Cornelia Parker on making art as a concerned citizen and surprising collaborations
Art Fund director Jenny Waldman talks to artist Cornelia Parker about her Tate Britain exhibition, revisiting early pieces and the importance of museum collections.
Who is Cornelia Parker?
Born in 1956, Cornelia Parker studied art at Wolverhampton Polytechnic and the University of Reading. Her acclaimed work – in a range of media, including installation, sculpture, drawing, film and photography – often stems from her fascination with the histories of and the connections between objects and materials, and how they can be transformed to reveal new meanings. She was shortlisted for the 1997 Turner Prize, became a Royal Academician in 2009 and was awarded an OBE in 2010. Her Tate Britain exhibition includes more than 90 works from across her 30-year career.
Jenny Waldman: One of the new works you are working on for this exhibition is a film piece called Flag. Can you tell us about it?
Cornelia Parker: It’s being filmed in a flag factory in Swansea, and it’s all about the making of the Union Jack, but the film is run backwards. So, the flag gets dismantled and all the various pieces of material are put back on the rolls, and then the rolls are put back in their storage space. It’s something of a lament following Brexit, and the thought that the Union Jack may not exist in the future. I like to think there’s some ‘sympathetic magic’, as I call it, in there too, in that if you enact something as a sort of pre-emptive strike, then the real thing won’t then happen, because you’ve done it already.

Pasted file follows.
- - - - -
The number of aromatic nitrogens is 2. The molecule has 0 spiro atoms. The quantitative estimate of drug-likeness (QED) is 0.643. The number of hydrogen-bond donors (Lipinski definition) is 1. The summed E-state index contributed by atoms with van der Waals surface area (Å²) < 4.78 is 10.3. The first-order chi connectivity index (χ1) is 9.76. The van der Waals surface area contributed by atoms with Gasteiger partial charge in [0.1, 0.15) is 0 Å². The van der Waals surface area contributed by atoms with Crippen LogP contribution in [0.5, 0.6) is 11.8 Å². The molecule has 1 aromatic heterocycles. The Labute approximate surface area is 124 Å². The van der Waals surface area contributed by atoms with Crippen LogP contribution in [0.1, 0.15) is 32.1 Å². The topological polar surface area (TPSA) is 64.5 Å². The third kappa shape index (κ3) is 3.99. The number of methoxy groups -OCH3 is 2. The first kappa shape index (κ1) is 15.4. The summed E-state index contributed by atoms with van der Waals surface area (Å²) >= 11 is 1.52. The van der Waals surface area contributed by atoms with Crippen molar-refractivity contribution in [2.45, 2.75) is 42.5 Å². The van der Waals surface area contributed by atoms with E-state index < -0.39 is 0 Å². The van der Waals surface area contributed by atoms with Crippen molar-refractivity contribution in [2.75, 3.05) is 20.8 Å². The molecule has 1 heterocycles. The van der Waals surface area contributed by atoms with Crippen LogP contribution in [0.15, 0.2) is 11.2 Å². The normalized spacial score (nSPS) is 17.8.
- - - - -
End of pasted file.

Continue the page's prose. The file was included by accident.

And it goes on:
JW: The undoing of things, the underside of things and the shadows of things are something that you’re very interested in. How do you think about that process?
CP: I do love shadows. Another new piece I’m making is a greenhouse in which all the glass panes have small strokes painted on them in chalk from the White Cliffs of Dover, a bit like chalking time. I did something similar at Kettle’s Yard in Cambridge, in 2018. This piece is called Island. The floor of the greenhouse will have some of the tiles Pugin designed for the Houses of Parliament [removed during its restoration], which I was given when I was the official Election Artist there, in 2017. So, the floor is the corridors of power, and the greenhouse is a vulnerable thing – perhaps like the British Isles, or the White Cliffs of Dover, and perhaps a small part is about global warming, with the ‘greenhouse effect’. There will be a light inside which pulses, like breathing, or like a lighthouse, which will cast the white chalk marks as dark shadows – warning us of the dangers.
JW: A lot of your recent work has related to the state of the nation, and the state of democracy…
CP: I’m just a concerned citizen, a bit despairing about world affairs, and that can’t help but impinge on what I make. Ever since I made Transitional Object (PsychoBarn), in 2016 [a commission for the roof of the Met in New York, in the form of a recreation of the façade built as the set for Norman Bates’ house in Alfred Hitchcock’s 1960 film Psycho, created from materials from a traditional American red barn], after which came Donald Trump’s election and then the final Brexit date, it feels like everything’s changed.